WHEN Charleston County senators tried this spring to repeal an almost-certainly unconstitutional law that puts legislators on the county aviation authority, Rep. Chip Limehouse blocked the measure. He argued that the Legislature shouldn’t act but instead should let the courts “decide if this is unconstitutional.”
I don’t recall hearing anyone else say anything so farcical about their own wasteful and irresponsible assault on the constitution they swear an oath to protect and defend, but Mr. Limehouse’s so-sue-me approach is becoming commonplace around the State House. And we’re picking up the tab.
Consider:• Tea party Republicans in the Legislature spent the entire 2013 session fixating over their Obamacare “nullification” bill, which at best does nothing but make our state look ridiculous and at worst actually makes it illegal for businesses to obey federal law. Either way, even supporters acknowledge that the bill is a lawsuit waiting to happen, but Sen. Kevin Bryant spoke for his fellow nullifiers when he told The State’s Adam Beam that “it is worth the risk to see if we can protect our state from this far-reaching federal legislation.” Which, as any first-year law-school student knows, won’t happen.
• Legislators passed a law two years ago requiring voters to present a state-approved photo ID despite warnings that it violated federal law, and the state took the federal government to court when the Justice Department refused to allow the law to take effect.
Supporters of that law argue that the $3.5 million we ended up paying was worth the price because we won in court. And we did — technically. After Attorney General Alan Wilson essentially rewrote the law on the witness stand to take out the problematic parts.
The result was that federal judges allowed our state to enforce a law that in no way resembles the one the Legislature passed, or that Gov. Nikki Haley bragged about to last year’s Republican National Convention, and continues to refer to. A Wilson-rewritten law that, had the Legislature passed this instead, almost certainly would have been allowed to take effect without our paying $3.4 million to a high-priced Washington attorney.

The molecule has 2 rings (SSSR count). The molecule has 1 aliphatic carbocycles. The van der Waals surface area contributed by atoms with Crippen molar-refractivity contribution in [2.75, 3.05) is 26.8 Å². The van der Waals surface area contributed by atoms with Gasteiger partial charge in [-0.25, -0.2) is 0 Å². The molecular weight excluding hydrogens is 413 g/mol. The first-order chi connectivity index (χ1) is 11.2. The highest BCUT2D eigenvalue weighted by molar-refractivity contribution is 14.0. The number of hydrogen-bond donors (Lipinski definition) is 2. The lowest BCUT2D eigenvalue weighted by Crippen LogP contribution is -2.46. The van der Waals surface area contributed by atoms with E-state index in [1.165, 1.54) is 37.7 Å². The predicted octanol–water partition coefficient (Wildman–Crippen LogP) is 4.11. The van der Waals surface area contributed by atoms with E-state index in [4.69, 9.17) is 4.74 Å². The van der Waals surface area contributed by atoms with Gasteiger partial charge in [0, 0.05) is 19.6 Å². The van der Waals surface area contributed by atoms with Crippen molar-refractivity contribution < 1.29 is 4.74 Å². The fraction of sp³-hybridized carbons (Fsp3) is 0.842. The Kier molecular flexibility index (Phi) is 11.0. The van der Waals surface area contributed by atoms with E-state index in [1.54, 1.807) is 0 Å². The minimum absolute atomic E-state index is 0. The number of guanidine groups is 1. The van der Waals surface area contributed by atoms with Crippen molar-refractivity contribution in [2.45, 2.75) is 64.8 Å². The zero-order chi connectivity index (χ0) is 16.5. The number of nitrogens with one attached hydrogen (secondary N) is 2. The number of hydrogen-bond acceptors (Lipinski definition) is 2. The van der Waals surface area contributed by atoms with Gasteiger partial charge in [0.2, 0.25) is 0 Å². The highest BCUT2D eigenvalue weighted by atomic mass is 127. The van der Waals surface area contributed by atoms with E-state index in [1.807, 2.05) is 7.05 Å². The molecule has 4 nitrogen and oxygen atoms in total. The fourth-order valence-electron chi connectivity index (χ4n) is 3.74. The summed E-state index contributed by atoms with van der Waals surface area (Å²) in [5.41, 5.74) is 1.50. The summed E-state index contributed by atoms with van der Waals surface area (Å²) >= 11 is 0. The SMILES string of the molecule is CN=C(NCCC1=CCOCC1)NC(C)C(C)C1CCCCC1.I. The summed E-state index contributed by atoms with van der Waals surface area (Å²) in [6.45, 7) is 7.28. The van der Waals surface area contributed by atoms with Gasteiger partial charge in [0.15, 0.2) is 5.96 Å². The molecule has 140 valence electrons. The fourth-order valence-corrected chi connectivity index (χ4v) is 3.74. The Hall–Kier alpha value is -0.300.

Although the governor and her co-conspirators clearly received bad legal advice, good advice was available in abundance in the days and weeks after the vote. Instead of heeding it, they tried to turn a clear-cut constitutional question into a debate about policy.
It was painfully clear to anyone who has read the state Supreme Court’s recent cases that the board violated the separation-of-powers doctrine, which reserves to the Legislature the power to appropriate money, and of course that’s what the Supreme Court ruled. Unanimously. At a cost to taxpayers of a mere $100,000.• And of course this year’s lawsuit-of-the-summer was launched after Gov. Haley vetoed funding for the state’s certificate of need program, the House sustained the veto and DHEC Director Catherine Templeton announced that, with the funding gone to enforce the law, she was suspending the statutory requirements attached to it. Which raises all sorts of statutory and constitutional issues that will be addressed in either a preemptive lawsuit that Ms. Templeton filed, with the help of outside (read: more extra spending) counsel, or a lawsuit filed by hospitals and nursing homes (which you can bet will be defended with the help of outside counsel), or both. Eventually.